Outdated Browser Detected
Our website has detected you are using an outdated browser that will prevent you from accessing certain features. An update is not required, but it is strongly recommended to improve your browsing experience.
Use the links below to upgrade to a modern browser.
In February this year two UBS economists argued that food might become a political issue in the first world as commodity prices put pressure on household budgets and the UK at that time seemed to them to be the country most at risk.
Shoppers, they argued, based their understanding of inflation on the increases in high frequency purchases and their model suggested that prices of processed foods in the UK were rising 2.5% higher than they should be compared to the US, France and Germany. This might focus the attention of politicians.
Six months later, the food industry seems to have been let off by the energy industry – with rises in petrol, gas and electricity prices making the headlines. However, the impact of the squeeze on consumer purchasing power is still being watched carefully.
In comments to the FT this summer, Paul Polman, chief executive of Unilever, said his company needed to be very close to the consumer and needed to offer them more choice at different price points “if they desire to switch”.
“What we see in the UK here, where Persil is the best detergent, which you might [previously] have used for all your laundry, now occasionally you use Surf, which is the best price/value equation that is in the market,” he told the newspaper.
“So we see that switching where we have portfolios, where we innovate well, we have a higher chance of keeping the consumer with us.”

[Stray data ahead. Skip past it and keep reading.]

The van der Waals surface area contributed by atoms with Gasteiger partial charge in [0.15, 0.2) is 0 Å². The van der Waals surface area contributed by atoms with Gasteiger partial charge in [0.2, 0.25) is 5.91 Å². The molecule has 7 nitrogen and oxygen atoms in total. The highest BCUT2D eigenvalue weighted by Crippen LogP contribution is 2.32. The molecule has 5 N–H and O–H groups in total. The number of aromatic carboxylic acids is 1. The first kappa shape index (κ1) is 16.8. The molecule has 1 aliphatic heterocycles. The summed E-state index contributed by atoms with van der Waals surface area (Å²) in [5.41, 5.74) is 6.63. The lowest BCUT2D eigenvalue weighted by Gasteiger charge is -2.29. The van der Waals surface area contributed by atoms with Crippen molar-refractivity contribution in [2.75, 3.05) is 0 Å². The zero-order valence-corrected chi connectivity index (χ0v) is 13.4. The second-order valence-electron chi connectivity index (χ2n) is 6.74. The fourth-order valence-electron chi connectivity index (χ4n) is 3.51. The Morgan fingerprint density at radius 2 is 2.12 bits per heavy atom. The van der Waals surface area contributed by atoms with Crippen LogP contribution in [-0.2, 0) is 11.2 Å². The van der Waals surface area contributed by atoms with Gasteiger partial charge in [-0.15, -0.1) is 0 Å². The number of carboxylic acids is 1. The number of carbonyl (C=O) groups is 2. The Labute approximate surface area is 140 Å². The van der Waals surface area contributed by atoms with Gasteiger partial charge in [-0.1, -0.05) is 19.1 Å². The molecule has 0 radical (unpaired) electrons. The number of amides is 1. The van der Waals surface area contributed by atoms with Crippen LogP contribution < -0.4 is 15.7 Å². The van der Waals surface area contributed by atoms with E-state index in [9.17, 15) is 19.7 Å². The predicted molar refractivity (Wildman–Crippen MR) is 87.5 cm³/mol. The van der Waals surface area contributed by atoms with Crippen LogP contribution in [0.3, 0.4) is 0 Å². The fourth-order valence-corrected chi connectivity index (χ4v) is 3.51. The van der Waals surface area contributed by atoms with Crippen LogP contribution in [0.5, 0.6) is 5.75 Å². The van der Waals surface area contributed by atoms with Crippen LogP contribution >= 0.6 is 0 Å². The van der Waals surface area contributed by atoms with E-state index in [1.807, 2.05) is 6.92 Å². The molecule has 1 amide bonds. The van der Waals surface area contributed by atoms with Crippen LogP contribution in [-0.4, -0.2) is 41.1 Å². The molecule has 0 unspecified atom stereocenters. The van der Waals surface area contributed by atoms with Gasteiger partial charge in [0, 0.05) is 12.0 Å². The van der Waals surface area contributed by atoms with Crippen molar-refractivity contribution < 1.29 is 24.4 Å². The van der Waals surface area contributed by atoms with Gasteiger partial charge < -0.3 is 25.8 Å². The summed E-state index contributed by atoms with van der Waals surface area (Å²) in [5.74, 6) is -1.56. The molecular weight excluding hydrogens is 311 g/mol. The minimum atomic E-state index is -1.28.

Unlike the economists, Mr Polman is aware of the need to produce stuff that consumers might trade down to. His strategic sense appears sound. However, I am not convinced that in the real world shoppers will buy both Persil and Surf and decide on a load by load basis which one to stick in their washing machines.
High quality products and good margins
As the UBS economists noted, there is no such thing as an average economy. Similarly there is no such thing as an average shopper. For local shopkeepers you may serve a community which is suffering even greater falls in average weekly spending power than the average. Like Mr Polman you need to flex your range so that you are offering something for them to switch to.
Your ideas of what value products to offer and those of a market leading packaged goods company may not be the same. Remember that local suppliers may be able to provide high quality products that offer good margins – especially as they have to pay less for distribution and don’t invest in national advertising spend. Remember that your wholesalers may offer good products too.
Notice also the trend in advertising by the multiples. Today, many executions link discounts in return for spending a certain sum, say £40. The battle is on convince shoppers that supermarkets are their value champions. If your strategy is to keep the price of milk and bread low, are you doing enough to remind shoppers that you are fighting to keep prices down for them too?
The cost of food is likely to be an issue for some time. Be careful to position your shop as one that is generous to local people, helping them through the hard times.
This article doesn't have any comments yet, be the first!
Become a Member to comment
Register to comment and get exclusive content and subscribe to the online and print versions of Retail News.